Are you a pragmatist, a sceptic, or a denier?

We are getting the first inklings of how infra might perform in a more hostile environment, with different schools of thought forming on the asset class’s future.

In the faraway days of August, after infrastructure posted a record H1 fundraising performance, we wondered how the asset class would fare under more hostile macro conditions, given the gathering storm.

Since August, we have had significant interest rate rises courtesy of the world’s leading central banks. And last week, thanks to the market’s fierce reaction to the UK government’s ‘mini-budget’, we got a front-row seat into how some investors might approach infra when market conditions are perceived as truly negative.

As often happens, the listed market was on the frontlines of investor reaction, with the infrastructure funds listed on the London Stock Exchange – mostly a mixture of renewables yieldcos and social infra plays – all experiencing significant sell offs following the budget announcement.

Part of that reaction just underlines how much listed infra correlates to wider market volatility. After all, virtually all of those listed funds fall under the much sought-after core bracket, containing assets with implicit or explicit inflation links. But another part is a reflection of discount rates, which are expected to rise on the back of soaring gilt yields and negatively impact valuations. Those movements are priced immediately in the listed markets.

On the unlisted side, adjustments don’t play out in quite the same way, of course. Some anecdotal probing revealed the case of a GP who called in the valuation advisers, only to have them decide against increasing discount rates just yet, partly because of a lack of transactions in the market with changed rates.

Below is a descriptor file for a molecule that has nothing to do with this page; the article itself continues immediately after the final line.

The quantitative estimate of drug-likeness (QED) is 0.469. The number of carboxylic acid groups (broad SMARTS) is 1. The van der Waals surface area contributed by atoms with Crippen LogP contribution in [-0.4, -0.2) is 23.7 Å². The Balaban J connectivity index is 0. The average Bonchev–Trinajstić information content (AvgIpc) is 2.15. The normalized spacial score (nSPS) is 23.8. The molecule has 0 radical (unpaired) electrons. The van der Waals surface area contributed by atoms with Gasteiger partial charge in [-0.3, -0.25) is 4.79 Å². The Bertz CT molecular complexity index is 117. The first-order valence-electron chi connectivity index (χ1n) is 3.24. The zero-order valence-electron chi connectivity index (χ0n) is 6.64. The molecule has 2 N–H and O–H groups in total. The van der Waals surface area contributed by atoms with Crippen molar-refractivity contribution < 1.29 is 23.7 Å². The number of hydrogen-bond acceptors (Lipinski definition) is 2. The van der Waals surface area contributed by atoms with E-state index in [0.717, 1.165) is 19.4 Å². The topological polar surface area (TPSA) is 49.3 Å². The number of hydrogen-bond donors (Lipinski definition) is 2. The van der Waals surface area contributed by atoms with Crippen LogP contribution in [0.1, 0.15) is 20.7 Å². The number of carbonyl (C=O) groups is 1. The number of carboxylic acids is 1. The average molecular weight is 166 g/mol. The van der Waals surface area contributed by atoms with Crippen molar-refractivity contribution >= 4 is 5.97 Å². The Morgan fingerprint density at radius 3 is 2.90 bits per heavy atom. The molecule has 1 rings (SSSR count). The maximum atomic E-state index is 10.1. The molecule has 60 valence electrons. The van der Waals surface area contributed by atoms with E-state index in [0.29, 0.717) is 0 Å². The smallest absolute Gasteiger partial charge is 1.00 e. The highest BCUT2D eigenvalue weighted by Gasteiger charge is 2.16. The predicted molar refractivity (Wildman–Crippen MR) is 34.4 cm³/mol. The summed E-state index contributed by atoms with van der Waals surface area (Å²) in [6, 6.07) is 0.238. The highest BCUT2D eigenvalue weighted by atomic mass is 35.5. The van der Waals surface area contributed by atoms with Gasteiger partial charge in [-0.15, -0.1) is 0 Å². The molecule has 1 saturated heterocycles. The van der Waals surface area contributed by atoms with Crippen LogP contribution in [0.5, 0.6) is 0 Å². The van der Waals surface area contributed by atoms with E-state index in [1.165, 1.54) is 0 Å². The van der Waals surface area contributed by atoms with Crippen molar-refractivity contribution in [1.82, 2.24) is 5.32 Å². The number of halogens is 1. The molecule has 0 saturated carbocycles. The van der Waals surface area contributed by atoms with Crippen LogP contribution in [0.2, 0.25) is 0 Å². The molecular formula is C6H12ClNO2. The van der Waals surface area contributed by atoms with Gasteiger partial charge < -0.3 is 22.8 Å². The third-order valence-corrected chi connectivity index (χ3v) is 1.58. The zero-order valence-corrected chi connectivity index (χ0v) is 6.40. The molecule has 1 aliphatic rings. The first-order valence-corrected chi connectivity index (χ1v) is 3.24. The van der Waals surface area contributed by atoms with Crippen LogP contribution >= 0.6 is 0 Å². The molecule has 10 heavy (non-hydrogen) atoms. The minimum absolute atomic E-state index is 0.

Make no mistake, discount rates will increase on the unlisted side too. But as we wrote in August, don’t expect them to do so in lockstep with rising interest rates. Also, as CBRE noted in a recent report, “discount rate is only one factor affecting valuations”. The amount of dry powder available in the market, for example, “might support transaction multiples even if interest rates continue to move higher”, CBRE added.

Pulling back from the trenches, one veteran industry professional argued there are three schools of thought forming as to how infra will perform in our new world: the pragmatists, the sceptics and the deniers.

The pragmatists are seeing a world where infra will face significant complexity, including higher inflation, geopolitical threats, climate change and technology risk. The sceptics are focusing mostly on inflation and believe the asset class will maintain its resilience if it settles at between 3 and 5 percent. If inflation stays above that range, they see some short-term challenges, but nothing insurmountable. The deniers argue that infra has proven its mettle in past crises and will endure no matter what.

We could see a scenario where the sceptics are proven right in the short to medium term – given the asset class’s momentum and assuming relatively benign inflation conditions – with many of the issues highlighted by the pragmatists capable of creating a difficult medium- to long-term investment environment if they aren’t dealt with efficiently.

In the end, it’s hard to make blanket assessments about the asset class. For all the investors put off by turmoil in the UK, it’s easy to see how attractive it might look for a dollar-denominated fund looking to pick up assets on the cheap. The same goes for a recession-hit Europe. And will Asian infra lose its appeal, given its strong growth fundamentals? Unlikely.

What is certain is that the Great Moderation – an era so benign it really should be renamed the Big Easy – is well and truly over now. We are in the early stages of a great repricing. Momentum, dry powder and strong fundamentals will only take a heterogenous asset class so far.